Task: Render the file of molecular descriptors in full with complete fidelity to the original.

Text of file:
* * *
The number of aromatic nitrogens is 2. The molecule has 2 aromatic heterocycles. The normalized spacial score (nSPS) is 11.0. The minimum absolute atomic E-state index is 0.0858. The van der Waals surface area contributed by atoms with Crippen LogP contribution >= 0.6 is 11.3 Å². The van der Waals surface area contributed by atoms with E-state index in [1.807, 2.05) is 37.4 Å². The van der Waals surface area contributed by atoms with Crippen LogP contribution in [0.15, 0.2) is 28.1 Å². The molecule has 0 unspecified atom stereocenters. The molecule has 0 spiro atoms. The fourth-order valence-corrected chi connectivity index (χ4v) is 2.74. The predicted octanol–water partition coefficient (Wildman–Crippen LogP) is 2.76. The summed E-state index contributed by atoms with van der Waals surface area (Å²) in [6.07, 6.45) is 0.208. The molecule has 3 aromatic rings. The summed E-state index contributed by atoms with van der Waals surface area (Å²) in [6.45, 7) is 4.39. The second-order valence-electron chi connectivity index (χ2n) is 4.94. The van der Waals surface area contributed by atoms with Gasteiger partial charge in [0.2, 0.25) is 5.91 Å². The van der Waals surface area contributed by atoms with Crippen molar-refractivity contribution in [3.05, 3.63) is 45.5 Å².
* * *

The number of aromatic nitrogens is 2. The molecule has 2 aromatic heterocycles. The normalized spacial score (nSPS) is 11.0. The minimum absolute atomic E-state index is 0.0858. The van der Waals surface area contributed by atoms with Crippen LogP contribution >= 0.6 is 11.3 Å². The van der Waals surface area contributed by atoms with E-state index in [1.807, 2.05) is 37.4 Å². The van der Waals surface area contributed by atoms with Crippen LogP contribution in [0.15, 0.2) is 28.1 Å². The molecule has 0 unspecified atom stereocenters. The molecule has 0 spiro atoms. The fourth-order valence-corrected chi connectivity index (χ4v) is 2.74. The predicted octanol–water partition coefficient (Wildman–Crippen LogP) is 2.76. The summed E-state index contributed by atoms with van der Waals surface area (Å²) in [6.07, 6.45) is 0.208. The molecule has 3 aromatic rings. The summed E-state index contributed by atoms with van der Waals surface area (Å²) in [6.45, 7) is 4.39. The second-order valence-electron chi connectivity index (χ2n) is 4.94. The van der Waals surface area contributed by atoms with Gasteiger partial charge in [0.2, 0.25) is 5.91 Å². The van der Waals surface area contributed by atoms with Crippen molar-refractivity contribution in [3.05, 3.63) is 45.5 Å².